Five points from Britain

Five points from Understanding Walking and Cycling – particularly like point 5:

1. If cycling conditions remain much as they are across Britain, cycling will remain a very minor mode of urban mobility, practised mainly by a committed hardcore of cyclists who feel able to “do battle” with motorised traffic, while being completely off-putting for “the normal”, and vast, majority. Current conditions for cycling STOP Britain cycling.

2. A significant increase in levels of cycling requires a reversal in the balance of power between the car and the bicycle. Travel by car for short trips in urban areas must become more difficult, so that it starts to feel abnormal and exceptional. In contrast, policies must be put in place that make cycling easy, safe, comfortable, and accepted as the normal and obvious way of moving around urban areas for most people.

3. It is essential that the urban environment is made safe for cyclists. This requires provision on all arterial and other busy roads in urban areas of dedicated space for cycling, separated from both motorised traffic and pedestrians. It is clear from the research that most non-cyclists and recreational cyclists will only consider cycling regularly if they are separated from motorised traffic and that pedestrians are hostile to pavement cyclists.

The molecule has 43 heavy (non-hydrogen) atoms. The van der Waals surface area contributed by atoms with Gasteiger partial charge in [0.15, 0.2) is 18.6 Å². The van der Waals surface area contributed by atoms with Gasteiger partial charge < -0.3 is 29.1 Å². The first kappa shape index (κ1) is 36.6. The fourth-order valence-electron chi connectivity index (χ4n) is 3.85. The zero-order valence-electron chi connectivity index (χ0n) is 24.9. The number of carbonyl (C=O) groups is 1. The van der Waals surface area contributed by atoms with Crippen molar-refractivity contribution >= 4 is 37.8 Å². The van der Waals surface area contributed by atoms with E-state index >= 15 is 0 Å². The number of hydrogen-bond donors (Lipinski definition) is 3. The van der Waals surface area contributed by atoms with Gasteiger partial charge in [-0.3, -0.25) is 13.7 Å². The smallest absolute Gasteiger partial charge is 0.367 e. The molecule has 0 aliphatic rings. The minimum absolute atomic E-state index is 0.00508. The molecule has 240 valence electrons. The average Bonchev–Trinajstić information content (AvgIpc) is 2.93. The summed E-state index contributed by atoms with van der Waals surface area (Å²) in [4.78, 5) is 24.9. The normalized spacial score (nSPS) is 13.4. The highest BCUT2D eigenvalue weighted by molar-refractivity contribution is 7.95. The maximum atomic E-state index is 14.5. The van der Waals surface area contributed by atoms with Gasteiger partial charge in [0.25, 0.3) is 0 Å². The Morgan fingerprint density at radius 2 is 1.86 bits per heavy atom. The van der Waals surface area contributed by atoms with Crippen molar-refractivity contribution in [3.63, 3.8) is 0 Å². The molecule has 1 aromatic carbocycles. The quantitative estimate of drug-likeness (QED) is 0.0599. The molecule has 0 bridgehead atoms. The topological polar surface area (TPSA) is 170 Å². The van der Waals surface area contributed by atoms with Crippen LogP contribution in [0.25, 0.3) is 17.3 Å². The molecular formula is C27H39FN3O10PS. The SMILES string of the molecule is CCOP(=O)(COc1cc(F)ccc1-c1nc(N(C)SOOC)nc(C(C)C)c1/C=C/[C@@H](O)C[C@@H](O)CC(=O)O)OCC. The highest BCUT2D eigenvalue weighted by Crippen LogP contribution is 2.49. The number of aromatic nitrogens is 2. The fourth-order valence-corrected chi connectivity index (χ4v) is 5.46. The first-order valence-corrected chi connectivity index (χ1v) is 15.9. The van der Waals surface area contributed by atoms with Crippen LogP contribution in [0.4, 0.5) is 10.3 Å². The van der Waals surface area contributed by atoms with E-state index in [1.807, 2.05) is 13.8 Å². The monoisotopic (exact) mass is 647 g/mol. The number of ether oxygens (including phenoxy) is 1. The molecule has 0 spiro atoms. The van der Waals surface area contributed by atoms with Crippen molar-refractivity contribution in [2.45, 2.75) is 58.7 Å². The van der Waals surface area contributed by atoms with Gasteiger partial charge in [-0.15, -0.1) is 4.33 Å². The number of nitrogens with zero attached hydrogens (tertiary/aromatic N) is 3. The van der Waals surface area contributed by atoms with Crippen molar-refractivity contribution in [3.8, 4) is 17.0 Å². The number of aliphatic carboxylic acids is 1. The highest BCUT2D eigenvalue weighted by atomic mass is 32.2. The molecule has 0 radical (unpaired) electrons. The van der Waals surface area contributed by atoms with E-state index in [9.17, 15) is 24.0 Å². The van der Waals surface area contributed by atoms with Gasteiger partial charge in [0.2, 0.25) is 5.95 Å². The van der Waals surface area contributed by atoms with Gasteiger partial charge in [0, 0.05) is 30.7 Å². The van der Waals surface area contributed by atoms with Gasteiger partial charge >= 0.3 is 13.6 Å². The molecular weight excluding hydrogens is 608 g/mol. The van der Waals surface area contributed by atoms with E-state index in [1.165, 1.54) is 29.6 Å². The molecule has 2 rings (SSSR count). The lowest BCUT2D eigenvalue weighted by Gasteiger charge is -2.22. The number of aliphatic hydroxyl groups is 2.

4. There needs to be effective restrictions on traffic speeds, parking and access on all residential roads and other routes without dedicated cycle and pedestrian paths so that cyclists (and also pedestrians) feel that they have a safe and convenient environment in which to travel. This could include 20mph speed limits and resident-only access by car in some areas.

5. All provision for cycling should be predicated on people often needing and/or wanting to travel as a group. It is very rare indeed for people currently to feel able to cycle together in British cities, which is a significant barrier to cycling in general but family and child cycling in particular; this must change for cycling to become normal. Dedicated cycling provision must be designed for group rather than solo cycling, and where cycling shares space with motorised traffic cyclists should be given priority.

About Peter Bartlett